Culture Drives Opportunity

Chief Drygreese Conference Centre Enters Retail Business with New Gift Shop

By Meagan Gilmoure

A new gift shop at the Chief Drygeese Conference Centre is bringing new economic opportunities to the Yellowknives Dene First Nation.

The shop, which had its grand opening in March, sells jewellery, boots, gloves, purses and other accessories made by local First Nations artists. Artists receive 95 per cent of the proceeds from sales, says Jason Snaggs, the Chief Executive Officer of Yellowknives Dene First Nation. About 15 artists sell their goods in the store.

“We are a government that is not-for-profit, so our goal is to promote economic independence for the artists and to give them an outlet to share and to present their culture, not just to visitors, but to the world,” says Snaggs.

Chief and council had wanted to open a store for years, says Snaggs, who started in his role in October 2018. “When I came on board, I more or less gave it some impetus to move forward to establish the shop,” he says.

The centre, which opened in 2014 and is home to the First Nation’s administrative offices, was an ideal location. It’s situated in Dettah, at the end of the ice road, which attracts tourists. It also has enough space. All that was needed was to purchase point-of-sale devices, upgrade the Internet capabilities and install shelves to display the merchandise.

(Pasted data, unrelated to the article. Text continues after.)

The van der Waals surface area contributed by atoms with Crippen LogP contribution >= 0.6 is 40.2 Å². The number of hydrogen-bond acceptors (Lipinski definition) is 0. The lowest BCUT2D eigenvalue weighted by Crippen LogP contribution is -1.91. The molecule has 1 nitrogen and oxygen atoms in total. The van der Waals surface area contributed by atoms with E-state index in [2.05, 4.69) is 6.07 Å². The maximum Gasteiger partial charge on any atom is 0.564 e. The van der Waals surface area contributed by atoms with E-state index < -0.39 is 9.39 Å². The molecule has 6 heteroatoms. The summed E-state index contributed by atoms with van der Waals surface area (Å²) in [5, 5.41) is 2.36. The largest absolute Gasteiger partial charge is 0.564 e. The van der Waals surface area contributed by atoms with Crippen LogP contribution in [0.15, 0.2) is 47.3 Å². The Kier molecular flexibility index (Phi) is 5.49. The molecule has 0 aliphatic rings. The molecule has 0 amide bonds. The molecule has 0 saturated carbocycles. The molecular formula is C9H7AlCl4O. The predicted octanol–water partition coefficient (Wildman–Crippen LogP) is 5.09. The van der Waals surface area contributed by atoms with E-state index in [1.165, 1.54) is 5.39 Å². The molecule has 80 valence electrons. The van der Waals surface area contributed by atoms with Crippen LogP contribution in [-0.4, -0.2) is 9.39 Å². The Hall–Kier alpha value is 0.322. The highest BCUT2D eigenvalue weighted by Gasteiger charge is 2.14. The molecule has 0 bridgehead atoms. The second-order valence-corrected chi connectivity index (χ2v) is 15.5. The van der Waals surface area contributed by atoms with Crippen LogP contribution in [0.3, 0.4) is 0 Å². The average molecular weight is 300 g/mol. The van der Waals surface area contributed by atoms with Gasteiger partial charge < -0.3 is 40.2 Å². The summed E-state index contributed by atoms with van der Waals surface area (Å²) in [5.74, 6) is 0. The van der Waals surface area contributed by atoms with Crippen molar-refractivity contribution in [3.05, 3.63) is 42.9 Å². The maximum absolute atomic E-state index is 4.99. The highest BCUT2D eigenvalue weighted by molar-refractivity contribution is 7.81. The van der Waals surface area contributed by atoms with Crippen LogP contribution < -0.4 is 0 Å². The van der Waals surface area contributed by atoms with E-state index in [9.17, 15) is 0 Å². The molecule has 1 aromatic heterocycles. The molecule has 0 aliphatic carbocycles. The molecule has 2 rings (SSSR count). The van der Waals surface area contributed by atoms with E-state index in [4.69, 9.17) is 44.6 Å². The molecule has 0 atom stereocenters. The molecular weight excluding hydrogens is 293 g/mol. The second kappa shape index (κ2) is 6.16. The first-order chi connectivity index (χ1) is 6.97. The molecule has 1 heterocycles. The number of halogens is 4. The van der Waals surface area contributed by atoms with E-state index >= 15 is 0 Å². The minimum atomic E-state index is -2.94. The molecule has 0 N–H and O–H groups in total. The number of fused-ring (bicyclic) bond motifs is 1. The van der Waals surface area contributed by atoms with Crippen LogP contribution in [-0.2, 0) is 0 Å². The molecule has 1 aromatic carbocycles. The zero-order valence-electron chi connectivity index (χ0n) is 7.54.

“(The store) supports the economy of small entrepreneurs who are making crafts out of their homes with the hope that it will drive economic independence for these small business-minded people to continue and promote their art and culture while providing an income for themselves,” says Snaggs.

They hope to have an online presence for the store, too. The centre promotes the First Nation’s culture in various ways. The shop’s grand opening occurred during the Naka Festival gala, held at the centre. Various drum dances occur at the centre throughout the year, as well as special events like Aboriginal Day celebrations. The centre will also be part of Hockey Day in Canada, scheduled for February 2020.

“Our goal is to promote economic independence for the artists and to give them an outlet to share and to present their culture”

“That is very exciting,” Snaggs says, especially because it will be the first time the national event comes to the territory.

The centre makes much of its money through rentals for events and conferences. Snaggs estimates there are two or three meetings held at the site each week during the summer. The territorial and federal governments hold meetings and different functions there, for example. The building can accommodate about 450 people, and comes equipped with LED screens and an electronic whiteboard. The council chambers on the downstairs floor can be used for smaller meetings of about 35 people. The wheelchair accessible facility includes a patio overlooking Great Slave Lake. Interpretation services are available for Indigenous languages, says Snaggs, and the centre provides catering.

“We tend to promote traditional foods which also provides employment for people within the community,” says Snaggs. Common menu items are traditional stews, bannock and fish. The First Nation hopes to receive funding this year from the federal government for a feasibility study to investigate building a cultural centre, which would include a permanent location for the shop. The feasibility study, if approved, would take between 18 and 24 months to complete, says Snaggs.

“That (cultural centre) will be the permanent home of the shop where we can promote Yellowknives Dene culture and where we can export it to the world,” he says.

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